4. ...my teapot. Who knew a kitchen device could be so important to a person? Especially when I'm always letting my tea steep so long it grows cold and has to be microwaved anyway?

5. ...a warm cup of tea. Made with a dash of milk and a couple teaspoons of sugar.

6. ...chocolate.

7. ...my "Pride & Prejudice" movie soundtrack. If you've never listened to it before, you have no idea what you're missing out on. I'm not usually a big classical music fan. Instead, I tend to prefer 80s and early 90s music (or contemporary Christian). But this is the one CD I turn to again and again when I am stressed and need to relax. I played it Tuesday during my mommy meltdown, as a matter of fact.

May God help me to remember to continually turn to Him in thankfulness. For all the good times. And for all the bad. What if you and I each wrote down one thing we were thankful for every day for a year? What would that look like? How might our lives--and the lives of others around us--be changed? Something to think--and pray--about.

 Edit: It occurred to me that it's easy to thank God for the lovely things, like my candles. But it's a lot harder to thank Him for the hard things. And so I want to add one more thing I'm thankful for.

8. ...for my kids' fights and times they frustrate me. Why? Because it shows me I need to work on my patience. I am not a patient person. I'm fully aware of that, but never more so than when I'm screaming at my child because she's chewing gum in my ear, of all things. Really? Is that worth screaming about? No. My kids are normal kids who need Jesus every moment of every day. Just like me. Their fights---and my reaction to them---are an instant reminder of my weakness and should inspire me to cry out to Him for help.


The Hardest Job I'll Ever Have

The hardest job I'll ever have has nothing to do with writing. Nor does it relate to any anti-human trafficking efforts I'll someday (Lord willing) make. It's not even the 2 or 3 year stint as my church's nursery director, although that's closer to the mark than anything else.


The hardest job I'll ever have is one I began on March 9, 2000--the day my oldest child was born.

Motherhood is the hardest job I will ever have. (I feel like that sentence should be in giant, bold letters.)

Some days, it's the biggest joy of my life. Hearing the kids giggle together over something silly. My youngest son coming to me the other day saying, "Y'know one thing I'm thankful for? I'm thankful for Clayton, because he helps me. He taught me how to make a circle with tape and now we're making a poster for our door." Having them play for hours together without fights.

But other days....

Like today for instance. I had just reached a level where I'd had enough. Enough of the many questions. Enough of the smacking while chewing gum (and in my ear, no less). Enough of the noise. Enough of the whining. And because I'm trying very hard to be a better mommy and not yell (a horribly bad habit I've gotten into), I was struggling to hold the shattered threads of my will together. But they were not making it easy. In desperation, I begged for just a few moments of peace. Just a few moments where nobody talked to mommy. Unfortunately, because of my past actions, as soon as I was even the least little bit short, and because I kept pleading (very emphatically) for them to give me a few minutes alone, they didn't understand. One of my children thought it was because of her. She looked at me, giant eyes swimming in tears, and wailed that nobody would let her talk. I pulled her onto my lap and something within me broke. I cried and cried. She looked at me, baffled as to why mommy was crying. But it wasn't something I could even explain to her.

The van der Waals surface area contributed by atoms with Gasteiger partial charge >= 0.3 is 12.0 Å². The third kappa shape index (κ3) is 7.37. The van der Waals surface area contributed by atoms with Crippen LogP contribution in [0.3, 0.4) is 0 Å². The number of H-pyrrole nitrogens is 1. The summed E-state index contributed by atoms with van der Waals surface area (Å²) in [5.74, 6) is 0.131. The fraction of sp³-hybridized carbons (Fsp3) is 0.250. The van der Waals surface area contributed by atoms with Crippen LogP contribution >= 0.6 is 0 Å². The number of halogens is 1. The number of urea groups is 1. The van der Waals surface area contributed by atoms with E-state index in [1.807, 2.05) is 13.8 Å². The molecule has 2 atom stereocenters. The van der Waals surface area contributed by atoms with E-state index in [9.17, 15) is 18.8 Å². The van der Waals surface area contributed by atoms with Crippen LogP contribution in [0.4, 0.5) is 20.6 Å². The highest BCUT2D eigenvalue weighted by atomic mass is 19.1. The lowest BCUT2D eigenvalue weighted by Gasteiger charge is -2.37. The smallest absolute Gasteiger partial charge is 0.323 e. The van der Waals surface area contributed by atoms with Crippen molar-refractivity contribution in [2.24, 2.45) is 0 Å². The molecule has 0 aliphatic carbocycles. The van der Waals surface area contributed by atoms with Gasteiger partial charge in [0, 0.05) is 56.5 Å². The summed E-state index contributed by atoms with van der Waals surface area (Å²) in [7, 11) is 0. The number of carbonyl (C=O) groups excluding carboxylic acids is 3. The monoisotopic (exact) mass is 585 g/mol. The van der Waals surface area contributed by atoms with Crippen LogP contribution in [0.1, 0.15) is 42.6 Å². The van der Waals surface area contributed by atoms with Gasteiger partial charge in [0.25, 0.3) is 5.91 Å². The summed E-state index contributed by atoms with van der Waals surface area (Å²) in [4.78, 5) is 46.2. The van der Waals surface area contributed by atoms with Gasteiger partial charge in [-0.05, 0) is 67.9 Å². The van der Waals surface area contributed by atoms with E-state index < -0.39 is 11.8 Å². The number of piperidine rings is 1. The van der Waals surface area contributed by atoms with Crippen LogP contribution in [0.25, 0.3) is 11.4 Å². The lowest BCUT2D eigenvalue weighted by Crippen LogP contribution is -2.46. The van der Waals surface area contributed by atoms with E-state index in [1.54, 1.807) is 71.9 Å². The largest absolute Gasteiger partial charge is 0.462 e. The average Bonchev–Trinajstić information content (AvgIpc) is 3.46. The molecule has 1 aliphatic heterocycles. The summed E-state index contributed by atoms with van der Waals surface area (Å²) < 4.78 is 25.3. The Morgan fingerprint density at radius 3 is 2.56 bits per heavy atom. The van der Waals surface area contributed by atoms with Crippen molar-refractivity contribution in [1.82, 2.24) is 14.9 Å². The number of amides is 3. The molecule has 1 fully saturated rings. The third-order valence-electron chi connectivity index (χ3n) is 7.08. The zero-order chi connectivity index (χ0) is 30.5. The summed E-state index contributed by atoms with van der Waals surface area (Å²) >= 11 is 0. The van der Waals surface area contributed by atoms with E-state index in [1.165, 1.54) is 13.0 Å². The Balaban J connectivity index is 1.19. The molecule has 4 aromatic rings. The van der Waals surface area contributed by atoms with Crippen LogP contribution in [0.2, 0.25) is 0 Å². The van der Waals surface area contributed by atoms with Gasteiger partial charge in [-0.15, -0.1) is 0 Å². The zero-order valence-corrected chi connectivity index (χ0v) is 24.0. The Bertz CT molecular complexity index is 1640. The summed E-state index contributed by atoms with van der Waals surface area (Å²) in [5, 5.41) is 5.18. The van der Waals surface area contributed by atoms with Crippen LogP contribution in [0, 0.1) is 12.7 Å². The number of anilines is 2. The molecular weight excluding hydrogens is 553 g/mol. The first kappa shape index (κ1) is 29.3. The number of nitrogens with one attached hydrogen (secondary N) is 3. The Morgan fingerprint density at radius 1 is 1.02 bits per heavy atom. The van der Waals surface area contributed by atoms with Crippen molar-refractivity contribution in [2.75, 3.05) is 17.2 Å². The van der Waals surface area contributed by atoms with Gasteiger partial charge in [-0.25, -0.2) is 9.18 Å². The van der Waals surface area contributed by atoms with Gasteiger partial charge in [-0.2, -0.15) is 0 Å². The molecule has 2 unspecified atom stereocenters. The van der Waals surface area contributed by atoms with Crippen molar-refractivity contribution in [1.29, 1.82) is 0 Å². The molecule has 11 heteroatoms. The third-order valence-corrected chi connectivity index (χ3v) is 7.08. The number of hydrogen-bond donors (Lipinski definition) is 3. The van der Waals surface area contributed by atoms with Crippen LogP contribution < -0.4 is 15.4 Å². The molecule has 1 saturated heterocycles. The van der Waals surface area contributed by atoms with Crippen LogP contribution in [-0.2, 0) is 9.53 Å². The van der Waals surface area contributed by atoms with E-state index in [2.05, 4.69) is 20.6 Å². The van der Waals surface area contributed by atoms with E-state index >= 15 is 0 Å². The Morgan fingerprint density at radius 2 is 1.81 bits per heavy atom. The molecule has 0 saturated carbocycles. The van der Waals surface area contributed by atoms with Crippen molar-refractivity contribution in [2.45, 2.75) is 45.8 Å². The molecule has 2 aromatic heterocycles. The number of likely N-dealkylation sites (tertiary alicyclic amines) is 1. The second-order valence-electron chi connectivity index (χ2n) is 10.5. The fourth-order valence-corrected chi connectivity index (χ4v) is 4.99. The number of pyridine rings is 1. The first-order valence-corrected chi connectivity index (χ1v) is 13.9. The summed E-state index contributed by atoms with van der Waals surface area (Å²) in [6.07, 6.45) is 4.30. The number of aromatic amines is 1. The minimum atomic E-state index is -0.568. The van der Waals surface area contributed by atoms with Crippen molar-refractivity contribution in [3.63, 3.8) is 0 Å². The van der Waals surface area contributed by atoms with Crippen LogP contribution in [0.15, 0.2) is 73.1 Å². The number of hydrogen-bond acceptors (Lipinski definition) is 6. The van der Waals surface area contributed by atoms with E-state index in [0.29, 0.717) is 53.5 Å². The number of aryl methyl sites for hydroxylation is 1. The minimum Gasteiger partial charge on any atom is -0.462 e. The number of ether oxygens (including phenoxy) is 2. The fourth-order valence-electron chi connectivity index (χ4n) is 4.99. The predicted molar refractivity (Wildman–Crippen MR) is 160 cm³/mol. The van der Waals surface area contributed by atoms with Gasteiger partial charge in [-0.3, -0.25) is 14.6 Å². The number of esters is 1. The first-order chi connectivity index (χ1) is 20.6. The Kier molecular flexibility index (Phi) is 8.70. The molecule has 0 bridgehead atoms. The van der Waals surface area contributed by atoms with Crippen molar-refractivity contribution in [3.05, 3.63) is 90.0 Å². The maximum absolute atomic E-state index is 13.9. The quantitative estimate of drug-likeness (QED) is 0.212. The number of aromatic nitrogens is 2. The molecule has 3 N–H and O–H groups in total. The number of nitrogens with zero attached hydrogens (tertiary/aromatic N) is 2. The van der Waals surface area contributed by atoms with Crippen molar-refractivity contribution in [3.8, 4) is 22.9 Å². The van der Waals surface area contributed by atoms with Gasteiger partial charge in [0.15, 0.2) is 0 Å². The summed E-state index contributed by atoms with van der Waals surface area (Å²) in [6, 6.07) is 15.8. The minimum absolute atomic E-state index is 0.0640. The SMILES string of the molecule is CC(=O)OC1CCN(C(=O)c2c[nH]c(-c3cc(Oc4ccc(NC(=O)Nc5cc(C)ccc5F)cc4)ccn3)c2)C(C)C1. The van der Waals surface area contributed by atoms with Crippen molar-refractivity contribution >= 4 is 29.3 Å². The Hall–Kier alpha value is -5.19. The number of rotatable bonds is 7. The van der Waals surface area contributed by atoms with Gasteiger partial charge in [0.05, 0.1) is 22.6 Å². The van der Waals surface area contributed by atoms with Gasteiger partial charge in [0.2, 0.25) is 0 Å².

I can tell my husband I need some space and he understands and leaves me alone. But this is something my children--at least the younger two--do not yet understand. To them, if I do not want to sit next to them, answering a million questions, or listening to every detail of their day, I am angry with them. Not so, not so. Sometimes, mommies just need a break. I know someday they'll understand that concept. But it didn't help us today.

I read a blog the other day that talked about how horrible motherhood is and that women with no children really have no concept of how awful it is. Something deep within me shrank away from this. That is not at all the message I want to convey. Yes, it is definitely not the portrait given us by Norman Rockwell and his ilk. It's messy. And unpleasant. And painful. And tedious. And there are days, like today for me, where you feel like you would give the last piece of chocolate in your hidden stash for 5 minutes alone behind a locked door. With no interruptions. But it's also not something awful, either. Even on my most sleep-deprived day, covered in spit-up (or worse), with the house a sty around me, I could still hold my babies in my arms and marvel over them (this was best done while they were asleep, of course, and is why, I'm convinced, God made them look so angelic as they sleep). 

It's not awful. It's. Just. Hard.

But aren't the hardest things in life often the most rewarding? If everything was easy, would we appreciate it as much? If not for those hair-raising fights my kids get into most mornings, I would be unable to really appreciate the moments of laughter. Of shared fun together. Or when they surprise me with comments like my son's.

There isn't a title on this earth representing anything I have ever done, or will ever do, as important as the one I have now: mom.

It's hard. No doubt. But so worthwhile. And until my kids fully understand the concept of "alone time" or until I become a more patient person (whichever comes first), I will just have to rely on God to help me get through days like today.